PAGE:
COMMENT: U.S. soccer gains a fan

Thursday, June 25, 2009 | 9:20 p.m. CDT; updated 1:34 a.m. CDT, Friday, June 26, 2009

I know I will never hear the end of this from most U.S. soccer fans.

But I was initially rooting for Spain during the U.S.-Spain match on Wednesday. I can hear the groans and arguments starting already, but I love the Spanish team. I’m sorry. I think they’re a classy team. They use passing lanes and make smart plays rather than just rush the goal in an attempt to score (This is not a dig at the U.S. team, just so everyone knows).

That being said, I do respect the U.S. team. Before the game, I felt like the team didn't have a unified presence and wasn't able to make a strong showing in international play. The team, however, has developed a lot, and after Wednesday, it definitely has made a name for itself.

Given my conflicting opinions, I couldn’t wait for the game on Wednesday. Until I found out I would be in class, that is. There was no way I could miss this game so I had friends live-tweeting updates of the game and running a Gchat commentary so I could keep up with the major happenings of the game. I also, and I feel I should be responsible and not recommend this to any students, watched part of the game on during my class.

Now trust me, this got very confusing. Communications Law is not a class to be taken lightly. We spend the whole two hour class taking extensive (and when I say extensive, I mean extensive) notes and this entire class I was fielding tweets that would read:


Now what am I supposed to do with that? I'm trying to take notes and not jump out of my seat with excitement and disgust that I'm missing such an amazing game all at the same time!

And then I get this:

One minute left in Stop Time. USA sealing the deal. First loss for Spain in 16 games, first time USA goes to Confederation finals #FIFA.

Seriously? I missed a priceless game from the sound of it. I was just disgusted and invigorated by the end of this class. Getting the updates was a mini adrenaline rush every couple of minutes but I could not believe I had missed actually watching the game. Could not believe it.

While I didn’t get to watch the whole game (much to my chagrin) what I did see changed the way I view my county's team. Tim Howard was shutting down the Spanish offense. I'm going to be honest, I wrote Howard off as an American keeper. It's wrong, I know, but most American soccer players just aren't as well known as the rest of the world's players. And the Spanish offense is known for its skill. So I was pleasantly surprised with the way Howard played. The entire U.S. defense was impressive.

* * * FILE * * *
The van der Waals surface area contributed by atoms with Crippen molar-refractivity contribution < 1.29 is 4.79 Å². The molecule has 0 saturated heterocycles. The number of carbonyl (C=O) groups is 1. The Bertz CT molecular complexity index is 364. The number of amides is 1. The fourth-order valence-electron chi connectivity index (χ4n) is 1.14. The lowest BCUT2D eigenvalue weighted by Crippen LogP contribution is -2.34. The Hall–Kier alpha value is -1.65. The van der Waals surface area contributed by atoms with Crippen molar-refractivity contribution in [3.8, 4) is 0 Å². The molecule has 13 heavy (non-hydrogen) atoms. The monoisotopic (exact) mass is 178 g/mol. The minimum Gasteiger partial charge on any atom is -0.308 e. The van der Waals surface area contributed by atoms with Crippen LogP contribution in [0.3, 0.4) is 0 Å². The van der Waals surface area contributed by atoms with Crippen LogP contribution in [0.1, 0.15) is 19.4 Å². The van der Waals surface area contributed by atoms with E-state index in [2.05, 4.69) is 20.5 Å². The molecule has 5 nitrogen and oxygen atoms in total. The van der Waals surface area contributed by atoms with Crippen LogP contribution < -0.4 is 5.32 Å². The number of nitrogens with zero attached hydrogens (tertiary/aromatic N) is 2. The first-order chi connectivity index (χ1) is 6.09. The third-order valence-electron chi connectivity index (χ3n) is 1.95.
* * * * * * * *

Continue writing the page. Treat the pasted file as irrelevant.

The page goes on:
And I know a lot of the county may not care about this. My dad, the most sports-minded person I know and the man who's responsible for getting me involved in every sport I've ever played, might not have even known one of the most stressful soccer games of my life was happening.

But I care. The U.S., who like I've stated, I didn't overly care about before this, just made a big name for itself.

My opinions about U.S. soccer have certainly changed after Wednesday. I would always watch the U.S. team play and would cheer for it if it weren’t playing against a team I really cared about. But my devotion kind of ended there.

It’s pretty safe to say my attitude has changed, however. I still love the Spanish team, but I have a newfound love for the American team.

I still don't see the U.S. pulling it through to the end. But the fact that it has advanced so far in this tournament, which it's never done before, has earned it a new fan.

And I will definitely be tuning in, and probably screaming at the television — I can be a rather aggressive fan, on Sunday when the U.S. plays Brazil for the top spot.

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